The First

Been avoiding OpinionJournal lately. Just haven’t had the time. Been missing out. Here’s Pete du Pont on what the last two weeks have really meant:


This month we’ve witnessed the death of two interrelated U.S. foreign-policy doctrines: containment and United Nations multilateralism. Containment was born of the need to limit Soviet expansion. Multilateralism came from the belief that individual nation-states should never again be allowed–as Germany did twice in the last century–to shatter global security.

Since the Sept. 11 attacks, President Bush has accelerated the demise of these doctrines. He has continually said this nation will not wait to be attacked again. In May he elaborated a more coherent doctrine, one of pre-emption, when he spoke to West Point’s graduating class.

But the president signed the death warrant for containment and multilateralism this past Sept. 12, when he stood before the U.N. and admonished the international, multilateral body for not enforcing its 16 resolutions against Iraq. Any doubt about the death of these doctrines should have been dispelled last week, when Democratic congressional leaders endorsed the spirit of a proposed resolution authorizing the president to use pre-emptive force against Iraq to protect the security of this nation.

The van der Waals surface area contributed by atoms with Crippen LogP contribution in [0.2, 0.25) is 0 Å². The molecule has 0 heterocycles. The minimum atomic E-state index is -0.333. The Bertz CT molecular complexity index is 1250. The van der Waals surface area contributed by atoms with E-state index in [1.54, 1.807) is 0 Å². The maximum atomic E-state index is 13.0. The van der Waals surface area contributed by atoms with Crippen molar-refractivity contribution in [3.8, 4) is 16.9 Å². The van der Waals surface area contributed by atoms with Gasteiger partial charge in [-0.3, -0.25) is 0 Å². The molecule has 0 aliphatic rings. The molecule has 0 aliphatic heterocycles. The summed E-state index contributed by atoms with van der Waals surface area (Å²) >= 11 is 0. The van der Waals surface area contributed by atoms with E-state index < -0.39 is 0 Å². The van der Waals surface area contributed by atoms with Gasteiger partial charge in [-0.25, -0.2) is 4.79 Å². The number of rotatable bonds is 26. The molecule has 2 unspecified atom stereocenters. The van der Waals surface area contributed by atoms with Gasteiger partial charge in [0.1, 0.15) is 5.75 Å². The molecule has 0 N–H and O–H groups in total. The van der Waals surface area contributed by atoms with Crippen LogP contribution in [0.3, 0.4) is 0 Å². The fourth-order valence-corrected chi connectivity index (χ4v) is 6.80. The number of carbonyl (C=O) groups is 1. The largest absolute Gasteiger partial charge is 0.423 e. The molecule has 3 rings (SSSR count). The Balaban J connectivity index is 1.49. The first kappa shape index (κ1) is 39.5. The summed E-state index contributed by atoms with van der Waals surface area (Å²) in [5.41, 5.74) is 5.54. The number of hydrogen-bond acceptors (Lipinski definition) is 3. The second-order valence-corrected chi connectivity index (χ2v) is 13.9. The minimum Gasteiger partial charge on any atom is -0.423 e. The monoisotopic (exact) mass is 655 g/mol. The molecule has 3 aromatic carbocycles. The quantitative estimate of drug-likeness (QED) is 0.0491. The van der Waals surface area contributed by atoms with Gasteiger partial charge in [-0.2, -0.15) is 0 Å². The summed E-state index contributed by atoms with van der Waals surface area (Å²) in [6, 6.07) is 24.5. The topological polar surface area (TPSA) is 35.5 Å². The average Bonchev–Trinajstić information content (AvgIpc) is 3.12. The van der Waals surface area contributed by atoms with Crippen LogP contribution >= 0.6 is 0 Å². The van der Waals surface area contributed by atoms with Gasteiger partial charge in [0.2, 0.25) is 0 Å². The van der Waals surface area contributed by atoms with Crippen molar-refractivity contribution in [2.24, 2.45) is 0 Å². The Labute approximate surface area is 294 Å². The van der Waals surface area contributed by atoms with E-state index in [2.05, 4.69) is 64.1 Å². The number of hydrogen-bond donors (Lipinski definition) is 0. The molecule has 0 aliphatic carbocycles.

Forgive the long extract, but it was needed.

Maybe I’m just biased — du Pont is the only Republican Presidential candidate I ever worked for. Did some doorbell pushing and whatnot during the run-up to the Iowa Caucases back in ’88, and even “managed” “his” “campaign” for Professor Rick Hardy’s famous University of Missouri-Columbia mock election that same spring.


Give a freshman with a skinny tie and a big mouth a podium, and there’s gonna be trouble.

Got off topic there. If du Pont is right, the ramifications probably aren’t as great as he claims, but they’ll certainly be long-lasting, perhaps permanent — or at least as permanent as any new world order ever is.

Hopefully, we’ll go back to having a rambunctious, lucid Congress, willing to engage in real debate, and not act just as a rubber stamp or tiny yapping dog. So our actions abroad might become more unilateral, but certainly not before some serious multilateralism up on the Hill.

As for containment — madmen cannot be contained. And there’s not a rational actor in the world willing to take on the United States. That doctrine didn’t die with Bush’s words; it died along with 3,000 Americans last September.


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